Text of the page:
Monday, March 1, 2010

Portrait: Lawson Sakai

In January, 2010 I had the honor of photographing Lawson Sakai. When I originally began this project, I had planned to only photograph people who had been held in the internment camps. But at that point, I had never even heard of how some Japanese-Americans had served in the 442nd Regimental Combat Team. I also didn't realize that the all Japanese-American infantry was the most decorated unit in U.S. military history for its size and length of service.

(Photo by Andy Frazer)

Lawson's family was not interned during World War II because they were living in Delta, Colorado, which was not inside the designated "Exclusion Zone". Lawson tried to enlist the day after Japan attacked Pearl Harbor, but he was refused because the government classified him as an "Enemy Combatant". But when the rules changed in late 1943, Lawson enlisted immediately. As part of the 442nd, he saw action in Italy, and later in the Battle of Bruyere, France; as well as the Rescue of the Lost Battalion in the Vosges Mountains in 1944, where he was seriously injured.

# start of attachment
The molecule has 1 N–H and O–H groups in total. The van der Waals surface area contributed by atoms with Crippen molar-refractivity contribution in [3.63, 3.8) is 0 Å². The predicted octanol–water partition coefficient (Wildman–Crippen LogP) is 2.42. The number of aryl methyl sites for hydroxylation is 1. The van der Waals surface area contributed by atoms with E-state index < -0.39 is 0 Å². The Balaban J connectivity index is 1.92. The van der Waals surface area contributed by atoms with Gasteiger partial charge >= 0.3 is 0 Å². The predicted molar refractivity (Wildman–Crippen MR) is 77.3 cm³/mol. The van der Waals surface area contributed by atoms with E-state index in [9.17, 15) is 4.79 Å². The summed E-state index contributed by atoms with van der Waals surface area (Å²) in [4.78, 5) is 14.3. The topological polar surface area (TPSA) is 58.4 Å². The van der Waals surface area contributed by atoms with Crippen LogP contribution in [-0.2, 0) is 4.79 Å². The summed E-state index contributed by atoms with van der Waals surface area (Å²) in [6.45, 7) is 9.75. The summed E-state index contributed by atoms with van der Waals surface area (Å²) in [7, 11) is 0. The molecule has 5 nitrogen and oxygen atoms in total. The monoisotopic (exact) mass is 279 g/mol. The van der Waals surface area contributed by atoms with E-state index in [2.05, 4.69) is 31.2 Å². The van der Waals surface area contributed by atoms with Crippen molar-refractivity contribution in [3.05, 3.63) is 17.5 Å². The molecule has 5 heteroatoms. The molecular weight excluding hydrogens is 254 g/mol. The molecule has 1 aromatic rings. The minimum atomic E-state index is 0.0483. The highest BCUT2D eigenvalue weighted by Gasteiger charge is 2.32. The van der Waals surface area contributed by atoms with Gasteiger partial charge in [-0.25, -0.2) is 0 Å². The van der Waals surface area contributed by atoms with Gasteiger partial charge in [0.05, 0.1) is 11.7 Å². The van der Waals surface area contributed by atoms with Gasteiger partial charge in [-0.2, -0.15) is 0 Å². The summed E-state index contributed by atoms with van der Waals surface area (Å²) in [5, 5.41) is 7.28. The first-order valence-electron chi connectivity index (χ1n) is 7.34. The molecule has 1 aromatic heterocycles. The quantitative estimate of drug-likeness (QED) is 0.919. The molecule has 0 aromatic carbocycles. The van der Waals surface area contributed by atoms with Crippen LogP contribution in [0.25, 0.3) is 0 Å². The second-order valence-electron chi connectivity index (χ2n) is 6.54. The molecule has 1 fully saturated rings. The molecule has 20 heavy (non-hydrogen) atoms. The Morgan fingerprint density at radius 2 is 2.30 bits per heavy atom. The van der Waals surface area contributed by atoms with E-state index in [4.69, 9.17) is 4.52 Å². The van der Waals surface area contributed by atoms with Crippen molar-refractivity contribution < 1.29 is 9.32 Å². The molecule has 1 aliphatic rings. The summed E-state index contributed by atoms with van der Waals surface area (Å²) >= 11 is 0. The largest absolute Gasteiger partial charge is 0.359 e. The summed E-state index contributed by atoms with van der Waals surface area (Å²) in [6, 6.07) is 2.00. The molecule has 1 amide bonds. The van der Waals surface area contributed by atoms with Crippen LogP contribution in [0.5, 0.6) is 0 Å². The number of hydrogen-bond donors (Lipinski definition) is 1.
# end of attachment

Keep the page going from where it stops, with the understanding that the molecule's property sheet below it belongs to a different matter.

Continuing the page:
This photo session with Lawson was the first time that I was able to record some good quality audio interviews directly with my DSLR camera.You can listen to those interviews by clicking on the links below:
  • Lawson talks about the 442nd RCT in the Battle of Bruyeres, France: LISTEN (2:32)
  • Lawson talks about the 442nd RCT in the Rescue of the Lost Battalion in Biffontain, France: LISTEN (2:56)
  • Lawson talks about his family's journey to Delta, CO. after Executive Order 9066: LISTEN (2:23)
  • Lawson explains how some families protected their property through a legal trust after Executive Order 9066: LISTEN (2:20)

You can also read the TRANSCRIPT of the above interviews. 

Lawson is currently the president of the Friends and Family of Nisei Veterans organiztion, which supports and promotes former members of 442nd infantry. There is also a fascinating article about Lawson's military career in the Gilroy Dispatch newspaper.

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